Question: Hi Bob, Do you suppose when we stand before the Judgment Seat of Christ that since there are so many people to judge that He will appear to all at once and judge us all at the same time. After all He lives in each one of us.
Response: I have wondered about this myself quite a bit. When I first became interested in the Bible in a serious way, my circle was all pre-Trib, and the consensus was that the Church was evaluated during the seven years of the Tribulation. Of course, even on that score pre-Trib doesn't line up with scripture (where the time of rewarding believers is very clearly the Second Advent: Matt.16:27; Rev.11:18; 22:12). Even if the pre-Trib theory were correct, it seems unlikely that seven earth-time years would be sufficient for going over all the relevant details of the lives of every believer who has ever lived from Adam onward. Some observations I am able to make at present:
1) With the incarnation, all judgment has been placed into our Lord Jesus Christ's hands (Jn.5:22; cf. Acts 10:42).
2) The time of the final judgment is yet future (Rev.11:18), and for both believers and unbelievers necessitates their resurrection prior to that judgment (compare Rev.20:11-15 with Dan.12:1-3).
3) The rewards that believers receive are operative in the Millennium (Rev.2:26-27; 3:21; 20:4-6). In fact, the "spoils" can only be given after the final victory is won (compare Ps.110:1-7 with Is.53:12; cf. Eph.4:7-8), and after we are able to receive them (in resurrection).
4) Our judgment by the Lord is quite detailed, covering all our positive and negative actions (1Cor.3:12-15), even our every word (Matt.12:36-37). This would take quite a lot of "earth time".
5) It is clear from these and other passages that it is a very specific and individual judgment, for our actions are individually evaluated, and the rewards we receive are all different.
But you, why do you judge your brother? Or why do you also belittle your brother? For we will all stand before God's tribunal as it is written: "As I live", says the Lord, "every knee will bow to me, and every tongue will praise God" [Is.45:23]. So then each of us will give an account concerning himself to God.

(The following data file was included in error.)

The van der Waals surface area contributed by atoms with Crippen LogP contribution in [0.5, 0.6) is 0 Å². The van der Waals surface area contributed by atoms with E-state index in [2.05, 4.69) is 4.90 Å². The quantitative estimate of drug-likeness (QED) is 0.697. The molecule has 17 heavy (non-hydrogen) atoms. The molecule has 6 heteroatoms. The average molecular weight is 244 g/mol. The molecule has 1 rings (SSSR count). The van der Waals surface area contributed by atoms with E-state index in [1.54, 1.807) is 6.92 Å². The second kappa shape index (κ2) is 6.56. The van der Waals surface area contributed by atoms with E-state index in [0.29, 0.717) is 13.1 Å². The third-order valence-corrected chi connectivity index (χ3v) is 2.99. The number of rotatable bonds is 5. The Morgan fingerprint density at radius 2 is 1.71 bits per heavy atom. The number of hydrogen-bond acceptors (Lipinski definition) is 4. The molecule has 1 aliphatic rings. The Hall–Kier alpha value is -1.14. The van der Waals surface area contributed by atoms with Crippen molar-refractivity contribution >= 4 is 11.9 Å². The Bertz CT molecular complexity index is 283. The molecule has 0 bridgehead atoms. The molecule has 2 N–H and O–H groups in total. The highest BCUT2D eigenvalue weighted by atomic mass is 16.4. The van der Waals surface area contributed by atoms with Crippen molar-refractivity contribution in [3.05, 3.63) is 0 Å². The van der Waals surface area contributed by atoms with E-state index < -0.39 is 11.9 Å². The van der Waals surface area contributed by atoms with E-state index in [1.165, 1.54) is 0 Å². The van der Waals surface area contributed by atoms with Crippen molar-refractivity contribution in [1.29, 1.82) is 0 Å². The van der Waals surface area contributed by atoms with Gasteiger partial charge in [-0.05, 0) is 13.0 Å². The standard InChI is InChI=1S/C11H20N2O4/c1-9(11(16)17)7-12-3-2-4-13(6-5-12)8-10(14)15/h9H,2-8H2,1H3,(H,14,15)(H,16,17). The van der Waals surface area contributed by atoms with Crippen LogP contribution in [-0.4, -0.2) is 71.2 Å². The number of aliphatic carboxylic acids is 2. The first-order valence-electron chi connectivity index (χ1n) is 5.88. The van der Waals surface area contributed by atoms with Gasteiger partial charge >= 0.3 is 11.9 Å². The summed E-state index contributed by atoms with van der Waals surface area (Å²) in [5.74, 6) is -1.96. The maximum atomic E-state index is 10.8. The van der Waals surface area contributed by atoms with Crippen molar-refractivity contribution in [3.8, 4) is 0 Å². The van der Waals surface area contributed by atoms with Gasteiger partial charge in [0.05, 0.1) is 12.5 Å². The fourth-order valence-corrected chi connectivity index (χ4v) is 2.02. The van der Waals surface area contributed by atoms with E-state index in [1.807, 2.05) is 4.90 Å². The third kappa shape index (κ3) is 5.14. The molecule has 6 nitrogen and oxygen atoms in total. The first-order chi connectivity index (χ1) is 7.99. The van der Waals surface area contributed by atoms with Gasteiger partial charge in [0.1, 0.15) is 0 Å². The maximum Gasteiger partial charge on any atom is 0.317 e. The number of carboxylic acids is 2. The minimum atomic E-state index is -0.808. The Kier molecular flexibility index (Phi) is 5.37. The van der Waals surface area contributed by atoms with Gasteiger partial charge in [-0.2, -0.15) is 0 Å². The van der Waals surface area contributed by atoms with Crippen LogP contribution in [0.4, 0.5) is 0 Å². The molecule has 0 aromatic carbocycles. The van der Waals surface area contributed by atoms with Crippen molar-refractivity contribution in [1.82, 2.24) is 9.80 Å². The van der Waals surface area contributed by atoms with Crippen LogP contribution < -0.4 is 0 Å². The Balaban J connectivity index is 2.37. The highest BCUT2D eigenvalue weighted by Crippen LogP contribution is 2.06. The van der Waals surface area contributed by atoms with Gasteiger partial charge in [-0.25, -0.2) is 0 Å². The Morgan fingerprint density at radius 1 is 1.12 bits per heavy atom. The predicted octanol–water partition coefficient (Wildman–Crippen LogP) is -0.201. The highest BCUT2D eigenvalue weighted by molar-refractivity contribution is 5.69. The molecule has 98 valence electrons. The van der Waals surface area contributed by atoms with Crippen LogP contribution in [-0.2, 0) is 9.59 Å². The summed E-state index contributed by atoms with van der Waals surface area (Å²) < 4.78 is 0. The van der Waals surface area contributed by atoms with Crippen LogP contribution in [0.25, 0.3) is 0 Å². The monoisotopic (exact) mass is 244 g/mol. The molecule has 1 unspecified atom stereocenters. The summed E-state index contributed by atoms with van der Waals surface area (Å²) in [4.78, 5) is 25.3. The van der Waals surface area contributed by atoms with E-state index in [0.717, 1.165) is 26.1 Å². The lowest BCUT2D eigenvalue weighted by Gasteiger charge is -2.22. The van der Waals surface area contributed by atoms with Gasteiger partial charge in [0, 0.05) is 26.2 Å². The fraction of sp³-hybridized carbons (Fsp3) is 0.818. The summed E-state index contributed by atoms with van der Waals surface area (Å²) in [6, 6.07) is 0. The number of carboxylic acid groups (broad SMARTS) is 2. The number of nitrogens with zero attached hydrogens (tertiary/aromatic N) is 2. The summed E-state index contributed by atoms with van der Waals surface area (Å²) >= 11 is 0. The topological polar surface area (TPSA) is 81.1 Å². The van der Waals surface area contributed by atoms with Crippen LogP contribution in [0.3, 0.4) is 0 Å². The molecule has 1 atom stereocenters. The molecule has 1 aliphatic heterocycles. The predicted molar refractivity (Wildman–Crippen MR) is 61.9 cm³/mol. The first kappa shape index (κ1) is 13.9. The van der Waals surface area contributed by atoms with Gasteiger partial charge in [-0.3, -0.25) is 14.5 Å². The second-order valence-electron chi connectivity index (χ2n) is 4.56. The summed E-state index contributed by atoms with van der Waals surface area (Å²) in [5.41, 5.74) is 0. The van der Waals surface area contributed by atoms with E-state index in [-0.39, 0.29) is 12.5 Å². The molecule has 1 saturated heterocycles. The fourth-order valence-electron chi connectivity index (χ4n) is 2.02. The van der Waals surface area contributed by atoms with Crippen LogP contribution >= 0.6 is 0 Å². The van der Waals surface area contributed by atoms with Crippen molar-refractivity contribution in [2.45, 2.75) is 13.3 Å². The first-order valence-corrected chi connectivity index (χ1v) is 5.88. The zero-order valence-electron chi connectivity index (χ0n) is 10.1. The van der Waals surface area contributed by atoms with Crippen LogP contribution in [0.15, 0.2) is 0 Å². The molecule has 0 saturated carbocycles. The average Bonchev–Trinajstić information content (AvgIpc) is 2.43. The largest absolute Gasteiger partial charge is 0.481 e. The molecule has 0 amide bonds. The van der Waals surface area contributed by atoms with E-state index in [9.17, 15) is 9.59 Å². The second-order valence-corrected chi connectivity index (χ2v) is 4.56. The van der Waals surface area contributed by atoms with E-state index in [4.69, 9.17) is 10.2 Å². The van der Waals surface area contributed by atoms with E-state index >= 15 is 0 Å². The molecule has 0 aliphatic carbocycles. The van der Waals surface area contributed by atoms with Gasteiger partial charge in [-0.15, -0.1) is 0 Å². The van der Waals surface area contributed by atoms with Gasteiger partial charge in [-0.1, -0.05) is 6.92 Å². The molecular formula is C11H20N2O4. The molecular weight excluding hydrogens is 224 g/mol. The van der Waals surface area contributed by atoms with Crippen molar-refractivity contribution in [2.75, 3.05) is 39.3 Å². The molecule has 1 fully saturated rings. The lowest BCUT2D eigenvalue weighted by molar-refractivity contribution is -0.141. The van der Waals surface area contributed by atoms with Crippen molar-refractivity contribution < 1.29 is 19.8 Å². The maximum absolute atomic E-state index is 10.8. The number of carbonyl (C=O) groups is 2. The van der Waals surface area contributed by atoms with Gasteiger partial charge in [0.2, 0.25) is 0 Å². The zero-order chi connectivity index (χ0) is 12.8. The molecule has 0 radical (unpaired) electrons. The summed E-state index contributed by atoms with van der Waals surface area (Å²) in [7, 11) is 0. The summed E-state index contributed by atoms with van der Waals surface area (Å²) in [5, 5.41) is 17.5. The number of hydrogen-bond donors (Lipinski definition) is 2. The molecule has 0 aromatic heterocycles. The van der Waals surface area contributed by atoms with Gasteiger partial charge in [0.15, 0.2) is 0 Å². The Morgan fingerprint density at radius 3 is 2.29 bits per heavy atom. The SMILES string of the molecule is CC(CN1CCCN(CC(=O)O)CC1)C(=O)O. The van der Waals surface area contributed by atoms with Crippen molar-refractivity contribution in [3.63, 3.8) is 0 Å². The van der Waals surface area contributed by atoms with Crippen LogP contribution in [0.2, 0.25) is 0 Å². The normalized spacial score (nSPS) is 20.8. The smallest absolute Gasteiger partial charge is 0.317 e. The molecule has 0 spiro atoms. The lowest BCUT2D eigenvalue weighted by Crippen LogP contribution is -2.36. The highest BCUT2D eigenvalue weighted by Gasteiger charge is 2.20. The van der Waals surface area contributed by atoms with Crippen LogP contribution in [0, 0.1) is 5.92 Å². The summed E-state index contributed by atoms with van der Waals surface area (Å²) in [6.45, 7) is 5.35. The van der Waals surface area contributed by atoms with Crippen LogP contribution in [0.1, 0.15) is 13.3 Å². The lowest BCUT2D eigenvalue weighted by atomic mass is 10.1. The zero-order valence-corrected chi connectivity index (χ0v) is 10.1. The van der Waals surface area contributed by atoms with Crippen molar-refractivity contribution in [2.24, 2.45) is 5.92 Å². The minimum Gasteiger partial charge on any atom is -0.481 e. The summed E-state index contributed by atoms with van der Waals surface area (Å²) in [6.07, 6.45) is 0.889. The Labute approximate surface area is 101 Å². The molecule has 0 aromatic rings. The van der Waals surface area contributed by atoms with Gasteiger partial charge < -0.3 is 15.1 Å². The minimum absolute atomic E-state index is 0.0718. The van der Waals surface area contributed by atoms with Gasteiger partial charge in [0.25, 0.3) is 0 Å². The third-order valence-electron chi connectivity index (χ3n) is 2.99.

For we must all stand before Christ's tribunal, so that each of us may receive recompense for what he has accomplished through this body, whether it be good or worthless.
2nd Corinthians 5:10
6) Since we are resurrected at the point of our Lord's return and then immediately return with Him to earth (1Cor.15:23; 15:50-55; 1Thes.4:13-18), it would seem that the time of judgment must fall within the sphere of the seven Second Advent judgments and therefore begin shortly after our return with Jesus to the earth (discussed in part 6 of Coming Tribulation):
1. Babylon destroyed
2. The Armies of Armageddon destroyed
3. The Beast and the False Prophet consigned to the lake of fire
4. The Incarceration of Satan and his Demons
5. Fire upon Magog
6. The Regathering and Purging of Israel
7. The Judgment and Reward of the Church (see the link)
How long this last of the seven, the "judgment of the Church", takes is not set out in scripture, but on the basis of its association with the other Second Advent judgments it must surely be relatively short-lived (again, in "earth time). That would seem to me to suggest that this will be a case of our Lord doing almost instantaneously in terms of our time what would otherwise require a long period to accomplish if one were to be restricted to the laws of time and space (which He clearly is not, and, in resurrection, our current earthly restraints will be greatly changed as well). In other words, it will both be a short judgment (in calendar terms), and a long and detailed one (in terms of the precise and exacting evaluation of each of us). The fact that we like He at that point will no longer be subject temporal constraints in the same was as we are now (for we shall have been resurrected at that point) no doubt explains much about the potential to temporally compress this process from the earthly point of view.
Here is what I have written on this subject in Peter lesson #18 under "The Time of the Judgment":
When our Lord returns to the earth, in victory and glory, we too shall be gathered together to meet Him (1Thes.4:12; 1Cor.15:50-58). The time of our Lord's second advent and of our "gathering together with Him" (2Thes.2:1; cf. Is.27:12-13) also begins the time of our evaluation and reward (Matt.16:27; 19:28; Lk.14:14; Rev.11:18). Following his glorious conquest of the devil's world at the 2nd Advent (Matt.24:29-31; Rev.19:1-20:6), Jesus Christ will conduct a thorough evaluation of Israel (Is.1:25-28; 4:2-6; Ezek.20:33-38; Zech.13; Mal.3:2-3; Rom.11:26). It is also at that time that He will judge all of the newly resurrected believers (for the purpose of granting eternal rewards on the basis of service: Rom.2:16; 1Cor.3:10-17; 2Cor.5:10). This extended "judgment-day" will terminate with the final resurrection of millennial believers at the conclusion of "the Day of the Lord" (a term encompassing the 2nd Advent and Millennium as one grand event: compare 2Pet.3:10 with 2Pet.3:8; see also Acts 2:20; 1Cor.3:13; 1Thes.5:2; 2Thes.2:2), their judgment, and the final judgment of unbelievers at the Great White Throne (Rev.20:11-15).
It is a prudent and humble and appropriate attitude that you (and I hope I) are taking, namely, to want to put absolutely as much as possible "in the bank" against that great Day. But if it means anything, dear friend, from where I sit you have nothing to worry about on that score.
In the grace and mercy of our Judge, Jesus Christ the righteous,